Medical Device Daily

John Paré – who says, “I'm a blind guy myself” – has recently found new enjoyment in a whole bunch of small things, such as being able to “read” the in-flight magazine when he flies to a conference, or, without help, taking a long “look” at all the offerings on a restaurant menu.

He says that what otherwise might be considered, to you and me, rather small and insignificant accomplishments, will be carried out millions of times each day with a new device, the Kurzweil-National Federation of the Blind Reader.

The reader is a newly developed technology for enabling the blind to scan and read – by listening – to a wide range of documents, in whole new settings, Paré told Medical Device Daily.

The latter feature, its portability, is the strikingly new feature of the device.

Paré, director of communications for the National Federation for the Blind (NFB; Baltimore), notes that the scanning and transition into Braille or synthetic speech can be done with bulky scanners and computers at home or in the office, but that they aren't exactly capable of being taken on the road. The new reader changes all that.

Looking like a slightly enlarged personal data assistant (PDA), the Kurzweil-NFB reader is a hand-held system. Placing it over a document for scanning, and then simply pushing a button, enables a blind or poorly sighted person to hear, via synthetic speech, the documents' contents, ranging from a standard page of print to a business card, or even smaller.

The reader combines a digital camera, speech recognition software, text-to-speech conversion and a speaker system, all combined into PDA format that is being bannered by the NFB as revolutionary in its ability to provide quick access to more information in more places for the blind than ever before possible.

The reader can be used with headphones so as not to disturb others, or with small speakers on a desk. Other features include the ability to transfer files to a desktop and laptop computers or to Braille notetakers.

Paré notes that the device can aid those with the entire range of sight difficulties, not only the blind, but those with great difficulty in seeing and the elderly who may otherwise avoid reading such things as the small print of pharmaceutical labeling.

Developed by serial device entrepreneur Ray Kurzweil, with what Paré describes as “significant” financial support from NFB, the reader will be officially unveiled at the NFB's annual convention July 4-7 in Dallas and go on sale then.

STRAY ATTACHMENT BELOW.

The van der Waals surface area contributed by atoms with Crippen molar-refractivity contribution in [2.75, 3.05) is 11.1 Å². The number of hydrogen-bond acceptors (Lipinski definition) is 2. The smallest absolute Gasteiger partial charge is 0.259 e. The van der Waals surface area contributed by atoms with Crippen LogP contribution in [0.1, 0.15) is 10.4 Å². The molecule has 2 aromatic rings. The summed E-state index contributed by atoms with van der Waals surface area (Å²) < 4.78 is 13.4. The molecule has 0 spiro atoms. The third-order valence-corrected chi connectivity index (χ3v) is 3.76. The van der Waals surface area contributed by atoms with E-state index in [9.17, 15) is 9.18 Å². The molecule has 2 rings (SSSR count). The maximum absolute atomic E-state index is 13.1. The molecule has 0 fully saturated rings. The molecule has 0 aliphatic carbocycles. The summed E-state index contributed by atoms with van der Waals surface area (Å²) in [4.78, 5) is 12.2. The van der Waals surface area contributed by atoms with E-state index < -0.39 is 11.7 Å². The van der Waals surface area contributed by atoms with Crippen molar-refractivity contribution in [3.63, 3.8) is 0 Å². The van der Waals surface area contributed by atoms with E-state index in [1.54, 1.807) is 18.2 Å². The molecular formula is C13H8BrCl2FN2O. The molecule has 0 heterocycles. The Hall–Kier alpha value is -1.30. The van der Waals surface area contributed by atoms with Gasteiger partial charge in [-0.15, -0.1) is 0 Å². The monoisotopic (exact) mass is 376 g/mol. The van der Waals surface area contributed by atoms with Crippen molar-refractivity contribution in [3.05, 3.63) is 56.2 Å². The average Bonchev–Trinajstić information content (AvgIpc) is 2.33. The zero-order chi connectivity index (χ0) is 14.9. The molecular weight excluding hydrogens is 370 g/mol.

Cost of the reader is put at about $3,495, which the NFB compares to the price of a flat-screen TV.

Paré says that the device will receive ready reimbursement, either partially or often fully, through vocational programs supporting blind workers and students and that a variety of state agencies are likely to support purchase options.

Sales will be handled by Kurzweil Educational Sys-tems (Bedford, Massachusetts) and its national distribution channel of dealers, with portions of the profits going to NFB.

Paré says that development of the reader was launched about two years ago, with the devices beta-tested over the last several weeks by up to 500 users – by NFB “pioneers” around the country who used the device and provided feedback for fine-tuning.

Key to the development was the work of Kurzweil, CEO of K-NFB Reading Technology, the joint venture created to develop and promote the device.

Kurzweil – who has been dubbed the “Thomas Edison of the 21st century” – was the primary developer of the first omni-font optical character-recognition technology, the first print-to-speech reading machine for the blind, the first CCD flatbed scanner, the first text-to-speech synthesizer and related technologies.

Paré says that future development of the reader will be largely determined by the continuing improvements of its key components. As PDAs and digital cameras systems become “smaller and more powerful, we'll incorporate those capabilities,” he said, thereby advancing the system's ability to read print, say, against complex color backgrounds and different varieties of type, perhaps even hand-written notes.

“Some day, I envision that there will be enough processing capability and sufficient resolution on a digital camera to run [the reader] on a cell phone,” Paré told MDD.

Marc Maurer, president of the NFB, said: “The world of the printed word is about to be opened to the blind in a way it has never been before. No other device in the history of technology for the blind and visually impaired has provided quicker access to more information.”

He noted also that the device is consistent with the NFB's promotion of “a positive attitude towards blindness – this reader will make blind and visually impaired people dramatically more independent. The result will be better performance at work, at school, at home and everywhere else we go.”

James Gashel, NFB's executive director for strategic initiatives, said: “Every year 75,000 more people will become blind or visually impaired in this country. As America's aging population soars over the next few decades, so too will the incidence of visual impairment and blindness.”

With more than 50,000 members, the National Federation of the Blind is the largest membership organization of blind people in the U.S. In January 2004 the organization opened the National Federation of the BlindJernigan Institute (Baltimore), billed by the NFB as “the first research and training center in the U.S. for the blind led by the blind.”

No Comments